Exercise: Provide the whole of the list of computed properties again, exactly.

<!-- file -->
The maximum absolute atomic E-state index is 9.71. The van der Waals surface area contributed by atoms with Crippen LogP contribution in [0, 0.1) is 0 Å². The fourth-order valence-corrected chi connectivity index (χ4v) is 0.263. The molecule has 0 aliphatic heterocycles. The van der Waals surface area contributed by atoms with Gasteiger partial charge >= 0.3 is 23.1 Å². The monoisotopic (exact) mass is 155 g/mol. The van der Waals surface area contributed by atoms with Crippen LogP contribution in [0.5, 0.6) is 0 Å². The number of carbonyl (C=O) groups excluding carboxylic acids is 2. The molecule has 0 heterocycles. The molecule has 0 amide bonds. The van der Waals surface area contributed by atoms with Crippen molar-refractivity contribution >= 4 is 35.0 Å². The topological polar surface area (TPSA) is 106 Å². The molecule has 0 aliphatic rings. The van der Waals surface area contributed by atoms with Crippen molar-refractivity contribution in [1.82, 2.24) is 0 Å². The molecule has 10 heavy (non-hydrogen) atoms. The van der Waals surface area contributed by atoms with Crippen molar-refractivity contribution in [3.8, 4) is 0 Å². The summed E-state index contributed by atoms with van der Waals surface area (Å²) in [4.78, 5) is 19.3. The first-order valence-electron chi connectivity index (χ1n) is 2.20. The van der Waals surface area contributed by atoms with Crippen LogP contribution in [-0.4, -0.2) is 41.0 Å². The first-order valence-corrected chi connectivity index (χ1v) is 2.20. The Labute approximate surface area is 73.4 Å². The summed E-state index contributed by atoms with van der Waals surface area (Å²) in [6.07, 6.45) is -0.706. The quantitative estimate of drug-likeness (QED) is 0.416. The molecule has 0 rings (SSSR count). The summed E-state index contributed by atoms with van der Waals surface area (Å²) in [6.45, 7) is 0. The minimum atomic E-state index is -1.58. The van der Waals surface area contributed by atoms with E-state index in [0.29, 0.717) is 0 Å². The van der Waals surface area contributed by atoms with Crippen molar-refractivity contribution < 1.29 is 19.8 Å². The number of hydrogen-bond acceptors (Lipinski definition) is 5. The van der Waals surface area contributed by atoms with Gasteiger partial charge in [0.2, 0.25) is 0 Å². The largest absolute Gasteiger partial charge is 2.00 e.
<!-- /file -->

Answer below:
The maximum absolute atomic E-state index is 9.71. The van der Waals surface area contributed by atoms with Crippen LogP contribution in [0, 0.1) is 0 Å². The fourth-order valence-corrected chi connectivity index (χ4v) is 0.263. The molecule has 0 aliphatic heterocycles. The van der Waals surface area contributed by atoms with Gasteiger partial charge >= 0.3 is 23.1 Å². The monoisotopic (exact) mass is 155 g/mol. The van der Waals surface area contributed by atoms with Crippen LogP contribution in [0.5, 0.6) is 0 Å². The number of carbonyl (C=O) groups excluding carboxylic acids is 2. The molecule has 0 heterocycles. The molecule has 0 amide bonds. The van der Waals surface area contributed by atoms with Crippen molar-refractivity contribution >= 4 is 35.0 Å². The topological polar surface area (TPSA) is 106 Å². The molecule has 0 aliphatic rings. The van der Waals surface area contributed by atoms with Crippen molar-refractivity contribution in [1.82, 2.24) is 0 Å². The molecule has 10 heavy (non-hydrogen) atoms. The van der Waals surface area contributed by atoms with Crippen molar-refractivity contribution in [3.8, 4) is 0 Å². The summed E-state index contributed by atoms with van der Waals surface area (Å²) in [4.78, 5) is 19.3. The first-order valence-electron chi connectivity index (χ1n) is 2.20. The van der Waals surface area contributed by atoms with Crippen LogP contribution in [-0.4, -0.2) is 41.0 Å². The first-order valence-corrected chi connectivity index (χ1v) is 2.20. The Labute approximate surface area is 73.4 Å². The summed E-state index contributed by atoms with van der Waals surface area (Å²) in [6.07, 6.45) is -0.706. The quantitative estimate of drug-likeness (QED) is 0.416. The molecule has 0 rings (SSSR count). The summed E-state index contributed by atoms with van der Waals surface area (Å²) in [6.45, 7) is 0. The minimum atomic E-state index is -1.58. The van der Waals surface area contributed by atoms with E-state index in [0.29, 0.717) is 0 Å². The van der Waals surface area contributed by atoms with Crippen molar-refractivity contribution < 1.29 is 19.8 Å². The number of hydrogen-bond acceptors (Lipinski definition) is 5. The van der Waals surface area contributed by atoms with Gasteiger partial charge in [0.2, 0.25) is 0 Å². The largest absolute Gasteiger partial charge is 2.00 e.